A Division of Weston Nurseries, Inc.

New Plant Care



Thank you for your plant purchase, how exciting! Here are a few general tips to help you on your journey. If you have any follow-up questions regarding the installation & care of your new plant, be sure to contact a salesperson or search our website for more information.


  • Measure the height of the root ball of your new plant, from the bottom of the roots to the “flare” of the trunk, where it meets the soil.
  • Dig a hole twice as wide and no deeper than the height of the root ball of the plant.
  • CONTAINER PLANTS (Fig. 1): Carefully remove the container and loosen the roots with your fingers or a cultivator.
  • BALLED & BURLAPPED MATERIAL (Fig. 2): Place the plant in the hole with the burlap still on the root ball. Using scissors or wire cutters, gently cut away burlap, rope, and wire, all the way to the base of the root ball to expose the trunk flare. See the diagram below.
  • Water the root ball & surrounding soil before filling in the hole. This helps the plant accept hydration more readily.
  • Blend soil amendments with the native soil. Backfill the planting hole until it is halfway full, then water the soil.
  • Finish backfilling the plant hole with the amended soil combined with Espoma Bio-Tone®. Tamp the soil lightly to avoid leaving air pockets, and smooth the surface soil with your hands or a rake. Make sure the trunk flare is still exposed.
  • Build a saucer-shaped circle berm at the outer edge of the hole to contain water and allow it to soak down to the roots.

Soil Amendment Recommendations

  • Bumper Crop® Soil Builder
  • Penobscot BlendTM Compost & Peat
  • Quoddy BlendTM Lobster Compost
  • Fafard® Ultra Outdoor Planting Mix
  • Espoma Bio-Tone®


  • Newly installed plants must receive adequate water weekly during the first growing season to become established. The exact amount of water to apply each time and how often is based on the site specific factors such as soil conditions at the site versus the soil in the container or root ball, sun/ shade, wind, ground slope, root competition along with proper planting practices. Refer to our Watering Guidelines or ask one our Horticultural experts if unsure as to how much or how often.
  • When watering it is important to saturate the soil, making sure the water penetrates to the depth of the root ball. Water slowly and deeply, rather than watering daily in light, sporadic amounts. Typically smaller plants dry out quicker and may need to be watered more frequently versus larger B&B trees which could wait a few days.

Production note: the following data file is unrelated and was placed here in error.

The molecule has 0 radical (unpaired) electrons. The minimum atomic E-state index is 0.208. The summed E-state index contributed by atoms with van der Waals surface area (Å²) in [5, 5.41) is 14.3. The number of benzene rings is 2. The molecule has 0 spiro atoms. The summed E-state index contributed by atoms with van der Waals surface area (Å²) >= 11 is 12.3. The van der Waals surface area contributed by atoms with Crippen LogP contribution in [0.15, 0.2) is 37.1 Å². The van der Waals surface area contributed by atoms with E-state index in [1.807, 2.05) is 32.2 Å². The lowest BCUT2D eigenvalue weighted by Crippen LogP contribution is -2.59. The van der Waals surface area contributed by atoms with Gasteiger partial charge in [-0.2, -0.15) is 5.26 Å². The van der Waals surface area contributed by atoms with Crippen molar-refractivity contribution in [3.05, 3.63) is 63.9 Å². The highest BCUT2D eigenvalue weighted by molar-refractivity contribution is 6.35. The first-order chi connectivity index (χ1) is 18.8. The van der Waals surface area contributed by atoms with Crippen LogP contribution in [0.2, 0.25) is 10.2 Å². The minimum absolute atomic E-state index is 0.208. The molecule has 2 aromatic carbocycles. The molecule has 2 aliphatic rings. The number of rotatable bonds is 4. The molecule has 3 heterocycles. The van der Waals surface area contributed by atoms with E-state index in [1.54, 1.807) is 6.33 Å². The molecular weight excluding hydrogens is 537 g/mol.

• For the remainder of the growing season (April—November), continue to water your plant as often as the soil is dry. Check the top 2” of the soil; if it’s dry, apply more water. If the soil is soggy and the weather has been damp, hold off.
  • Note that lawn sprinkler systems do not provide nearly enough water to support new plantings on their own, so don’t rely on them.
  • Hand-watering is ideal, but you might find it more convenient to use a TreeGator watering bag or apply Hydretain, which brings water molecules closer to the root zone


  • Mulching reduces weeds, moderates soil temperatures, and conserves soil moisture in the root zone. We recommend natural shredded pine or leaf mulch, which will decompose over time and amend the soil.
  • Place mulch in a wide band approx. 3 times the diameter of the root ball, gently tapering out, and no more than 3” deep.
  • DO NOT pile mulch up against the trunk, allow mulch to touch the trunk, or create a “mulch volcano”.

Plant Warranty

Please visit the Plant Warranty page for more information.

Share this post

Jenny and Family
Employee Spotlight

Jennifer Rolo, MCH

he phrase, ‘Grow where you are planted’ is frequently used to encourage others to be all that they were created to be, to do what’s right, even when it’s hard,

Read More »
Christmas Cactus
Plant Notes

Christmas Cactus

Holiday cactus, Thanksgiving, Christmas or Easter cactus, Zygocactus or Schlumbergera – what’s in a name?  Potentially confusion, if the naming of these cacti is anything to go by, but fortunately

Read More »
Garden Design

How Do I Light My Tree?

By Trevor Smith “There’s a light on this tree that won’t light on one side.”How the Grinch Stole Christmas Ahh, the Christmas tree. It is the center of so many

Read More »
Plant Notes


Mistletoe, like holly and ivy, is part of the festive décor associated with a traditional northern hemisphere holiday season, most notably the custom of kissing when standing under it. However,

Read More »